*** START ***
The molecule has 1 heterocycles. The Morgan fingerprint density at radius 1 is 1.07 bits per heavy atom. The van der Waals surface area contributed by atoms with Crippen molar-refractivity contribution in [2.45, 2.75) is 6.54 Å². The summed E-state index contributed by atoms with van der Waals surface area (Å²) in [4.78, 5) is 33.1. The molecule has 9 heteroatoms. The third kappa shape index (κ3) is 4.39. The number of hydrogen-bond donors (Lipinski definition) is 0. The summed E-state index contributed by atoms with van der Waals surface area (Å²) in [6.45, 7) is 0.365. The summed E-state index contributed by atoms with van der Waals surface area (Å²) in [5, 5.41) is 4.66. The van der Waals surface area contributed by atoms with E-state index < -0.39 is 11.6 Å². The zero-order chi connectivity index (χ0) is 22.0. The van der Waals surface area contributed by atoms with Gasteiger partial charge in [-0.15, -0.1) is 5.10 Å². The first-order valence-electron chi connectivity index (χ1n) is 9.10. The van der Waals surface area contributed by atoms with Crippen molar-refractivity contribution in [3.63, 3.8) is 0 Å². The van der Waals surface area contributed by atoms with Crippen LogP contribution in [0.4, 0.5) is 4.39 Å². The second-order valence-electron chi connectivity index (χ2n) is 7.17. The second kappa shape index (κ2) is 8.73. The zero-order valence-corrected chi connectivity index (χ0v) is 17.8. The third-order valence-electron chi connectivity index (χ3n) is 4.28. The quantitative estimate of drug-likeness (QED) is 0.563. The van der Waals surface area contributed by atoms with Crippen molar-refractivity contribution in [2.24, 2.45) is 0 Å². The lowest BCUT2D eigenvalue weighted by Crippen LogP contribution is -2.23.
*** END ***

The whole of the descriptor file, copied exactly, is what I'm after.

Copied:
The molecule has 1 heterocycles. The Morgan fingerprint density at radius 1 is 1.07 bits per heavy atom. The van der Waals surface area contributed by atoms with Crippen molar-refractivity contribution in [2.45, 2.75) is 6.54 Å². The summed E-state index contributed by atoms with van der Waals surface area (Å²) in [4.78, 5) is 33.1. The molecule has 9 heteroatoms. The third kappa shape index (κ3) is 4.39. The number of hydrogen-bond donors (Lipinski definition) is 0. The summed E-state index contributed by atoms with van der Waals surface area (Å²) in [6.45, 7) is 0.365. The summed E-state index contributed by atoms with van der Waals surface area (Å²) in [5, 5.41) is 4.66. The van der Waals surface area contributed by atoms with E-state index < -0.39 is 11.6 Å². The zero-order chi connectivity index (χ0) is 22.0. The van der Waals surface area contributed by atoms with Gasteiger partial charge in [-0.15, -0.1) is 5.10 Å². The first-order valence-electron chi connectivity index (χ1n) is 9.10. The van der Waals surface area contributed by atoms with Crippen molar-refractivity contribution in [3.63, 3.8) is 0 Å². The van der Waals surface area contributed by atoms with Crippen LogP contribution in [0.4, 0.5) is 4.39 Å². The second-order valence-electron chi connectivity index (χ2n) is 7.17. The second kappa shape index (κ2) is 8.73. The zero-order valence-corrected chi connectivity index (χ0v) is 17.8. The third-order valence-electron chi connectivity index (χ3n) is 4.28. The quantitative estimate of drug-likeness (QED) is 0.563. The van der Waals surface area contributed by atoms with Crippen molar-refractivity contribution in [2.24, 2.45) is 0 Å². The lowest BCUT2D eigenvalue weighted by Crippen LogP contribution is -2.23.